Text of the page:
Adoptive Parent Rights and Responsibilities
Before you welcome your adoptive child into your family, you will spend time and energy working with WACAP staff throughout the adoption process. To make this working relationship the best it can be, it is important that you know your rights and responsibilities as an adoptive parent.
"We began with you in 1999 and brought our children home in November of that year. They are healthy, growing, active children whom we love very much. Our experience with WACAP was excellent and supportive." - Chris
Adoptive Parent Bill of Rights:
The Right to Services. The right to apply for WACAP's adoption services without regard to disability, race, color, creed, religion, gender, marital status, citizenship, state of residence or age as allowable under state, federal and international laws and regulations.
The Right to Be Informed. The right to have all guidelines, policies, procedures, requirements and expectations provided to you in written, understandable language, including required fees and expenses for adoption.
The Right to Choose. The right to select the WACAP adoption program of your choice and to indicate your preferences for gender, age and heritage of the child that would be most suitable for your family in accordance with the requirements and criteria of those who have custody of the children.
The Right to Be Heard. The right to have a voice in major decisions that affect you, and to be informed about and participate in all decisions concerning your family throughout your adoption process.
The Right to Professional Courtesy. The right to be treated with dignity, honesty and fairness; and to receive prompt and personal attention by WACAP professionals who strive to provide you with the best in service.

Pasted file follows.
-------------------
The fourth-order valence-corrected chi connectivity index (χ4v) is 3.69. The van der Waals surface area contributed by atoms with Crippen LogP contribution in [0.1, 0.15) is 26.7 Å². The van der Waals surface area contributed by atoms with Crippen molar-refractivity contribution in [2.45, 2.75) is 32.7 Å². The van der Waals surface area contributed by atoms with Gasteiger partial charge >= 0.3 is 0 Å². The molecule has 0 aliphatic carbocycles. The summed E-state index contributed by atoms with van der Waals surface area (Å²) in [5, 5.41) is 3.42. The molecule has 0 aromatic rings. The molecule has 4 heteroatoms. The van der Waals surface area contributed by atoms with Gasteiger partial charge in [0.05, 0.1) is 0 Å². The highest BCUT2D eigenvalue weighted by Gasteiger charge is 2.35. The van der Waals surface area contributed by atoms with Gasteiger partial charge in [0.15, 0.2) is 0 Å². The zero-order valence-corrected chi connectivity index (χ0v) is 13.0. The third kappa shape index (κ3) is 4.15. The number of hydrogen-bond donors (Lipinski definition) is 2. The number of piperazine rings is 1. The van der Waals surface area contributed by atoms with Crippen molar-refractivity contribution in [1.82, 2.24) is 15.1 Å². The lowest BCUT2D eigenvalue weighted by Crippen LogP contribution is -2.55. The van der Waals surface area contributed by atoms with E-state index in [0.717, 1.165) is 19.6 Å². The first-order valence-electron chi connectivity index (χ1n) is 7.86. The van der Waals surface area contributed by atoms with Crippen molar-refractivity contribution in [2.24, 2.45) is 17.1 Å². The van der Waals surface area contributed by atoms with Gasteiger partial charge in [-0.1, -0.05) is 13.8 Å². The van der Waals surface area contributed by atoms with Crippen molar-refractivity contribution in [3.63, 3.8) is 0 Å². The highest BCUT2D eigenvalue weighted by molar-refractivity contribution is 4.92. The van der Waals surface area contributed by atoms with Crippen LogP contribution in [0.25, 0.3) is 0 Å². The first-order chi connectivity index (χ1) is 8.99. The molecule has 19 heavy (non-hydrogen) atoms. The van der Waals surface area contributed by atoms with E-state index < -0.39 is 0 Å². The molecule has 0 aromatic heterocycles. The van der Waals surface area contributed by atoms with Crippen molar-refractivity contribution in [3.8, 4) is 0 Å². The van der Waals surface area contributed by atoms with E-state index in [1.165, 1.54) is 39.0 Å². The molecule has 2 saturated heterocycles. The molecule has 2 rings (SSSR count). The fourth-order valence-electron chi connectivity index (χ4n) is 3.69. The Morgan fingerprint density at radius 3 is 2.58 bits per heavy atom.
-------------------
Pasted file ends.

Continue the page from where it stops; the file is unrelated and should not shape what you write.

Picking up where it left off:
The Right to Appeal. The right to submit an appeal to WACAP when dissatisfied with agency decisions or to submit a grievance if dissatisfied with agency services.
Adoptive Parent Bill of Responsibilities:
The Responsibility to Become Informed. The responsibility to read all documents, to understand the process, policies and expectations of adoption, and to seek answers from WACAP for your remaining questions.
The Responsibility to Help Control Misunderstandings. The responsibility to ask questions and clarify misunderstandings throughout the process.
The Responsibility to Respect the Child’s Heritage. The responsibility to respect the dignity of the child, the child’s race and ethnicity, cultural heritage and birth country.
The Responsibility to Obtain the Best Possible Information. The responsibility to research and use appropriate medical and legal professionals or consultants in making your decision to accept a child for adoption.
The Responsibility to Know That You Are Making a Difference. The responsibility to recognize that you are participating in assisting needy children in the United States and around the world, beyond your own child’s adoption.
The Responsibility to Commit. The responsibility to know that when adopting a child, you are committing to that child for a lifetime.